TOKYO — A cart-like robot scuttles across the field to bring back javelins and discuses. A towering screen-on-wheels is designed for "virtual" attendance. The cute ones are, naturally, the likeness of the Olympic and Paralympic mascots. Japanese automaker Toyota Motor Corp., a major Olympic sponsor, is readying various robots for next year's Tokyo Olympics. The robots were shown to reporters for release Monday. The mascot robots have moving limbs and its eyes change to the image of stars and hearts. It cannot speak at all or walk very well. But the engineer in charge, Tomohisa Moridaira, suggested various possibilities, such as getting the robot to hold the Olympic torch using magnets. The T-TR1, developed by Toyota's robotics institute in the U.S., highlights "virtual mobility," taking the automaker's usual business of transportation to another dimension. It's a moving human-size display designed to represent people who can't be there. Think a faraway grandma at a child's birthday party or a legendary athlete not able to attend but "virtually" taking part in Olympic festivities. Like all the world's major automakers, Toyota uses robotics in production plants. But it has also designed human-like robots, including those that play musical instruments. The Cue 3, which computes a three-dimensional image with sensors and adjusts motors for the right angle and propulsion to accurately throw basketballs, recently got listed in the Guinness World Records for making 2020 free throws without missing, a record for a robot and an homage to the Tokyo Olympics. An earlier Toyota robot that glides around like R2-D2 is devoted to picking things up, to help the sick and elderly. The latest "field support robot," which looks like a cart, will also be picking things up: the javelin, discus or hammer on the Olympic field. Its intelligence helps it avoid obstacles as well as repetitive routes to minimize wear and tear on the grass. The catch is: It can't go find the objects or pick them up on its own. A person has to run in front of it. Once the object is loaded, by the human, the robot will return to its original position.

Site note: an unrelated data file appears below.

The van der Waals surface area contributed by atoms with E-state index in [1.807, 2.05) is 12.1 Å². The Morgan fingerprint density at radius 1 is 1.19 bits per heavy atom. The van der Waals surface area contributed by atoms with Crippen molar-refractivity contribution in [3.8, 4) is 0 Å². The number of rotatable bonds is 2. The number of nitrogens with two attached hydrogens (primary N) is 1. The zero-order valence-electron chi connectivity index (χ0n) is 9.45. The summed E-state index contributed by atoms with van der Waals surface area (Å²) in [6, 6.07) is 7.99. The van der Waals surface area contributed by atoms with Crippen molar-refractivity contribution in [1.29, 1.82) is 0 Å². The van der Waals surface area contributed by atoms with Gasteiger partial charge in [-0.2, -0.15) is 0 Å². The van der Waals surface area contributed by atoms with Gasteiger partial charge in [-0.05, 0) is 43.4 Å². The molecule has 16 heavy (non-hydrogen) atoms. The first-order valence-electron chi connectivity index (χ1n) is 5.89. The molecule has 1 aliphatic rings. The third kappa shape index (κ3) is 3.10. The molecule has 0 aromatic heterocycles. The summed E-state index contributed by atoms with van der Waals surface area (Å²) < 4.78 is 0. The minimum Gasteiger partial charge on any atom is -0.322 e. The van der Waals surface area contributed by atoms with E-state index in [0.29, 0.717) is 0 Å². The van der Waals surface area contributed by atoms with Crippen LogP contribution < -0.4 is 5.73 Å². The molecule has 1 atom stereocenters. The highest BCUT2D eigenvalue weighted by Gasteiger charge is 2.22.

Akio Toyoda over the years has professed his love for speed and racing, which is noteworthy because Toyota, the company Toyoda helms, has for many years been most known for making beige and boring automobiles. But Toyoda has been a steady path to change that with the automaker churning out some legitimately exciting and interesting automobiles. If you're still in doubts of Toyoda's latest efforts and claims, what he's about to do may just change your mind.
Coming up this weekend is the world-renowned annual ADAC 24 Hours of Nürburgring and of course, Toyota's Gazoo Racing team will be participating, particularly with racing specification GR Supras. Peering at the list of primary driver's reveals some genuine talent on call, including the likes of famed racers Takeshi Tsuchiya, Masahiro Sasaki, and Nayoa Gamou, along with well-known VLN Endurance racer, Uwe Kleen, just to name a few. But there's one name that raises an eyebrow among the team roster: an odd "Mr. Morizo."
Toyota said on Sunday it was setting up a research institute in Beijing in partnership with Tsinghua University to study car technology using hydrogen power and other green technologies that could ease environmental problems in China. The initiative, outlined by Toyota's President and Chief Executive Akio Toyoda in a speech at Tsinghua University, is part of the Japanese carmaker's efforts to share more technology with China as it seeks to expand its business in the country by beefing up manufacturing capacity and distribution channels, a source close to Toyota said. The Tsinghua-Toyota Joint Research Institute will conduct research into cars and new technology to solve environmental problems in China, including reducing traffic accidents, Toyota said in a statement. The institute will "cooperate in research not only related to cars for Chinese consumers, but also in research related to active utilization of hydrogen energy that can help solve China's energy problems," the company said. The move dovetails with Toyota's announcement this month that it would offer carmakers and suppliers around the world free access to nearly 24,000 patents for electric vehicle technologies. Executive Vice President Shigeki Terashi told Reuters earlier this month that the automaker intended to become a tier 2 supplier of hybrid systems and that it had already received enquiries from more than 50 companies. (Reporting by Norihiko Shirouzu in Beijing; Editing by Susan Fenton)